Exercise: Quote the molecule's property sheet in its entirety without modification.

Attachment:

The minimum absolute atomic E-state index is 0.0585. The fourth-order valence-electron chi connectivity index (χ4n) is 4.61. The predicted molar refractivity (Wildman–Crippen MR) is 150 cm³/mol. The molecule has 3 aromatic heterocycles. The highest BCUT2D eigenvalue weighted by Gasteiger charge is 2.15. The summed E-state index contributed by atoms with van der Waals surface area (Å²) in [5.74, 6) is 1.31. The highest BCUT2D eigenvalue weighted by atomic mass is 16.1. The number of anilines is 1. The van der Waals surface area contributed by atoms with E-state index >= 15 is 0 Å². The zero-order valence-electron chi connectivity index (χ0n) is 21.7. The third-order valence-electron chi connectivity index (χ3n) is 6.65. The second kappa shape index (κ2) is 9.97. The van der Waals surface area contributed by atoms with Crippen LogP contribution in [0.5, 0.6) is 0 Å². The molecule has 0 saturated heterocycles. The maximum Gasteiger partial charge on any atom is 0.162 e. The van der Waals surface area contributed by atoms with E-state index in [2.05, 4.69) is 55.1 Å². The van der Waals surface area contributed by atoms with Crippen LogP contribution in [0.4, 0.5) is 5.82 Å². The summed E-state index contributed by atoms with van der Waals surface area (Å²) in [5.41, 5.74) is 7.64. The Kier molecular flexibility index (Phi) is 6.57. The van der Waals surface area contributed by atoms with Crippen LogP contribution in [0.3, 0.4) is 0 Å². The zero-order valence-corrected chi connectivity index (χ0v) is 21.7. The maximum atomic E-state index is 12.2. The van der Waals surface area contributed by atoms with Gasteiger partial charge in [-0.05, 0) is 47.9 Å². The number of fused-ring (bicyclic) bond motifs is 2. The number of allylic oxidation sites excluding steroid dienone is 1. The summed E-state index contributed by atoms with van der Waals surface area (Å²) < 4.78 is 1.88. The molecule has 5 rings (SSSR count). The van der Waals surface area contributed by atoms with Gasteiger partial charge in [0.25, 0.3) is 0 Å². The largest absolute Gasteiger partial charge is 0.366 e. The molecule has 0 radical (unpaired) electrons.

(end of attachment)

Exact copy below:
The minimum absolute atomic E-state index is 0.0585. The fourth-order valence-electron chi connectivity index (χ4n) is 4.61. The predicted molar refractivity (Wildman–Crippen MR) is 150 cm³/mol. The molecule has 3 aromatic heterocycles. The highest BCUT2D eigenvalue weighted by Gasteiger charge is 2.15. The summed E-state index contributed by atoms with van der Waals surface area (Å²) in [5.74, 6) is 1.31. The highest BCUT2D eigenvalue weighted by atomic mass is 16.1. The number of anilines is 1. The van der Waals surface area contributed by atoms with E-state index >= 15 is 0 Å². The zero-order valence-electron chi connectivity index (χ0n) is 21.7. The third-order valence-electron chi connectivity index (χ3n) is 6.65. The second kappa shape index (κ2) is 9.97. The van der Waals surface area contributed by atoms with Crippen LogP contribution in [0.5, 0.6) is 0 Å². The molecule has 0 saturated heterocycles. The maximum Gasteiger partial charge on any atom is 0.162 e. The van der Waals surface area contributed by atoms with E-state index in [2.05, 4.69) is 55.1 Å². The van der Waals surface area contributed by atoms with Crippen LogP contribution in [0.4, 0.5) is 5.82 Å². The summed E-state index contributed by atoms with van der Waals surface area (Å²) in [5.41, 5.74) is 7.64. The Kier molecular flexibility index (Phi) is 6.57. The van der Waals surface area contributed by atoms with Crippen LogP contribution in [0.3, 0.4) is 0 Å². The zero-order valence-corrected chi connectivity index (χ0v) is 21.7. The maximum atomic E-state index is 12.2. The van der Waals surface area contributed by atoms with Gasteiger partial charge in [-0.05, 0) is 47.9 Å². The number of fused-ring (bicyclic) bond motifs is 2. The number of allylic oxidation sites excluding steroid dienone is 1. The summed E-state index contributed by atoms with van der Waals surface area (Å²) < 4.78 is 1.88. The molecule has 5 rings (SSSR count). The van der Waals surface area contributed by atoms with Gasteiger partial charge in [0.25, 0.3) is 0 Å². The largest absolute Gasteiger partial charge is 0.366 e. The molecule has 0 radical (unpaired) electrons.